Offertory Prayer

Each month's Offertory Prayers includes an "Invitation to the Offering" (see below) along with a digital image for those who might want to use it. We hope you will find this a helpful way to remind the people in your pews that their offering travels to many places to make a powerful difference in the lives of people they may never meet. You can find great stories of the difference our giving makes at http://umcgiving.org.

Invitation to the Offering
The offering you made last week empowered ministry within our congregation and in response to the needs of our community. It also helped support the work of ministries beyond the local church, such as our Archives and History Center on the campus of Drew University in Madison, NJ. Here, a small group of dedicated archivists preserve the history and artifacts that keep us connected to our past – what they call “the ministry of memories.” By preserving historical photographs, sound recordings, published documents in digital formats, as well as treasures such as the Bible used by Francis Asbury or the journals and handwritten notes of John Wesley, scholars of today can be reconnected with our beginnings when we were more of a movement than an institution. Many in the church hope that this Holy Spirit movement can be recovered for a new generation, and those hopes are made possible through the work of our Commission on Archives and History. This ministry happens, thanks to the way the people of The United Methodist Church live and give connectionally. I invite you to give generously as we worship God through sharing our gifts, tithes, and offerings.

Learn more about the General Commission on Archives and History at http://www.gcah.org

April 19, 2015 – Third Sunday of Easter
Holy God, thank you for making Jesus the Author of life, whom you raised from the dead. You still do marvelous miracles of forgiveness, bringing healing and new life in our midst. We know that these gifts don't come from our power or piety, but by your goodness. As we reach out to people in our community, may they draw closer to you. Let our offerings contribute to the ongoing work of your servant Jesus, here and now. Amen. (Acts 3:12-19)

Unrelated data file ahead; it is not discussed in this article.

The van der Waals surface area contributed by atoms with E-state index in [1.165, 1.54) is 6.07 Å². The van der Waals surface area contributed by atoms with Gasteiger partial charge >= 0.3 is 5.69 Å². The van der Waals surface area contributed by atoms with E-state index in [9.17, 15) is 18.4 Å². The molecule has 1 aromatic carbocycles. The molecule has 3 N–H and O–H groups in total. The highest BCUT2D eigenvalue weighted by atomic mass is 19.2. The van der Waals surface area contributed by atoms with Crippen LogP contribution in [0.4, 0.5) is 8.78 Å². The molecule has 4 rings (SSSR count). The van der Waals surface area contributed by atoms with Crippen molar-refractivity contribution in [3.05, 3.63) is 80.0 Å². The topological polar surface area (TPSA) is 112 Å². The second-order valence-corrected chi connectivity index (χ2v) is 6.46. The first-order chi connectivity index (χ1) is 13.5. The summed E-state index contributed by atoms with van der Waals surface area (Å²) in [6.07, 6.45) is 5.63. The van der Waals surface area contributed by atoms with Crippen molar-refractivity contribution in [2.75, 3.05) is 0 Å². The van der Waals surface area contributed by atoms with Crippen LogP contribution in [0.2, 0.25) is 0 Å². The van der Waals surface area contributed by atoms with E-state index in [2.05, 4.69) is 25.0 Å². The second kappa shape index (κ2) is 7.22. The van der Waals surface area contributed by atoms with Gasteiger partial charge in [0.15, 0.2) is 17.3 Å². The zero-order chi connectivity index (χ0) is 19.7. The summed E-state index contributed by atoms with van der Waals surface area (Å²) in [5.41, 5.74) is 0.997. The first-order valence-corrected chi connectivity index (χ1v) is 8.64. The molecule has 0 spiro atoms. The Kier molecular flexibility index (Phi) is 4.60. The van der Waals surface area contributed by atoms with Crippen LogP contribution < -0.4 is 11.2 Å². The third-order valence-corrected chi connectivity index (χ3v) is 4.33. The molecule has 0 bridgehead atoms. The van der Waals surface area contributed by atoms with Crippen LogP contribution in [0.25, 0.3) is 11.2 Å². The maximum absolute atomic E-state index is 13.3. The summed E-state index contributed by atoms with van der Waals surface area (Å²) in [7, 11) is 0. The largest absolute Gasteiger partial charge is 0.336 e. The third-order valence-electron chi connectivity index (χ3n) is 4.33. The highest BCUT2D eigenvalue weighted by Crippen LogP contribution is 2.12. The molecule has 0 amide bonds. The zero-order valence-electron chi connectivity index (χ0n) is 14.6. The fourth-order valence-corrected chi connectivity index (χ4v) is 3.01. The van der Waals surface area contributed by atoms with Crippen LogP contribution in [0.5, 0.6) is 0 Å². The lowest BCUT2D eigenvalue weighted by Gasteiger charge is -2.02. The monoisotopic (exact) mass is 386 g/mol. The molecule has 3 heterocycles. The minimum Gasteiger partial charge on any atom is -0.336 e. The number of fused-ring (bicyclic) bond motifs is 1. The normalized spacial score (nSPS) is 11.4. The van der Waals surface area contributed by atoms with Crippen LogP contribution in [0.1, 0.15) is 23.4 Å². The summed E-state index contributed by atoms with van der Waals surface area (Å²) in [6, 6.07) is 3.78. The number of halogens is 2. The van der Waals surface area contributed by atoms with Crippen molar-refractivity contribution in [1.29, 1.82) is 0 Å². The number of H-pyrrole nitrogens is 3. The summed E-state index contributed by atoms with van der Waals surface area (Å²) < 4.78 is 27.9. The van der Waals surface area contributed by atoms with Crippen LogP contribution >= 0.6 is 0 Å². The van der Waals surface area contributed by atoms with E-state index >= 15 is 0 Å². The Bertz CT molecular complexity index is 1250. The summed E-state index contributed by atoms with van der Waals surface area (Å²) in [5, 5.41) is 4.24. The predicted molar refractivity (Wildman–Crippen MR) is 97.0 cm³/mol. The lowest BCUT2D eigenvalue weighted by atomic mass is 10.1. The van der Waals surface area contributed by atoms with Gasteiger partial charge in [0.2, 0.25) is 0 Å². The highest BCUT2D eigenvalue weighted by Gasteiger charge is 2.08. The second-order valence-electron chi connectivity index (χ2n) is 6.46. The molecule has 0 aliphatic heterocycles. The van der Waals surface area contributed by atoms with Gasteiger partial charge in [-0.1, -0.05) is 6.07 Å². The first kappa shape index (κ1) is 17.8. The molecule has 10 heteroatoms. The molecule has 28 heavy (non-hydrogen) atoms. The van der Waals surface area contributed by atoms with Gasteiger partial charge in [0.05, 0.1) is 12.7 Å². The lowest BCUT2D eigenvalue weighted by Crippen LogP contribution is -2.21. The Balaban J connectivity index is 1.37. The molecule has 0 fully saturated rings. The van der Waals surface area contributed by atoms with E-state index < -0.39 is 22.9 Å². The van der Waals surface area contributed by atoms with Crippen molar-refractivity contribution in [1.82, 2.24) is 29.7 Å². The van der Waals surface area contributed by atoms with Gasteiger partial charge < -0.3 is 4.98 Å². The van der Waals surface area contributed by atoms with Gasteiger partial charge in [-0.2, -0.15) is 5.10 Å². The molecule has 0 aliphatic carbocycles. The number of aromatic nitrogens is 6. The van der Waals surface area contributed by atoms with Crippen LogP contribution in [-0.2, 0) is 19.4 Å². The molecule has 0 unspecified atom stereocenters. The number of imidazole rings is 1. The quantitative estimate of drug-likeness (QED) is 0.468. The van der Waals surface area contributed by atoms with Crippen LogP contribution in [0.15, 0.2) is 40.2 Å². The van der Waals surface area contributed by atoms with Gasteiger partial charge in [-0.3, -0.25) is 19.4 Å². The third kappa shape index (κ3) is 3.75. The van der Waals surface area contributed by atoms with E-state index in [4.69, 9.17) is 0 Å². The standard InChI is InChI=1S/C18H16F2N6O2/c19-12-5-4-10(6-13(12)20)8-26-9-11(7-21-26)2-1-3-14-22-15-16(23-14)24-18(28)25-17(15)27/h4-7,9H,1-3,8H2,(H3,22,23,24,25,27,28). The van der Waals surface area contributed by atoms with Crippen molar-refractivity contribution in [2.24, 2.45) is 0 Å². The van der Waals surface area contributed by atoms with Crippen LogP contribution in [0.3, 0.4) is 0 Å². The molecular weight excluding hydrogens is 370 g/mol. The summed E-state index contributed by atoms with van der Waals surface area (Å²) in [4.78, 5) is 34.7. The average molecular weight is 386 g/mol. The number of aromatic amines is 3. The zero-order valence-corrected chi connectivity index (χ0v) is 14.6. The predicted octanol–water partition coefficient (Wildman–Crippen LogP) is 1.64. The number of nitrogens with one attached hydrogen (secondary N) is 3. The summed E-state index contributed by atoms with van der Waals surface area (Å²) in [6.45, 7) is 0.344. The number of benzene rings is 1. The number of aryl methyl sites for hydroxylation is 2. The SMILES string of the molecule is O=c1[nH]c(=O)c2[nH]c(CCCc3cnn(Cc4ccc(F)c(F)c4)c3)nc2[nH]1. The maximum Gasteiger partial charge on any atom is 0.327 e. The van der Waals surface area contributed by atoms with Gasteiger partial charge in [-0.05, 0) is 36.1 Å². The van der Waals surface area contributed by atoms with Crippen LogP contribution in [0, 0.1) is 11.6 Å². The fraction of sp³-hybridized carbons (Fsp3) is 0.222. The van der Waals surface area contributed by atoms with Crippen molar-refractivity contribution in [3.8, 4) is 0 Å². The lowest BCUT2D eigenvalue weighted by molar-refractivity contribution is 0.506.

April Offertory Prayers were written by the Rev. Rosanna Anderson, Associate Director of Stewardship Ministries at Discipleship Ministries, The United Methodist Church.

Sunday, June 1, 2008

Reflection on Psalm 46

In her sermon on Psalm 46 this morning, the preacher cited verses 4 and 5: "There is a river whose streams make glad the city of God, the holy habitation of the Most High. God is in the midst of the city; it shall not be moved; God will help it when the morning dawns."

She told us that the church is the new city of God. I thought that many people feel safer living in the suburbs.

2 comments:

Craig L. Adams said...

I'm wondering if, for the Psalmist, the city was a place of refuge, rather than a place to live.

I think that kinda messes up the identification of the City of God with the Church, too.

Una Malachica said...

I think that the Psalmist probably was referring to Jerusalem--but as an actual place and as a metaphor.

But, if I were to accept the modern-day church with the City of God, I would still assert that many of us find it too much trouble to meet with being the church--that is, doing what God expects the church to do. So, I like the metaphor of the suburb as a place where we can avoid the difficulties of the city--that is, those expectations of God.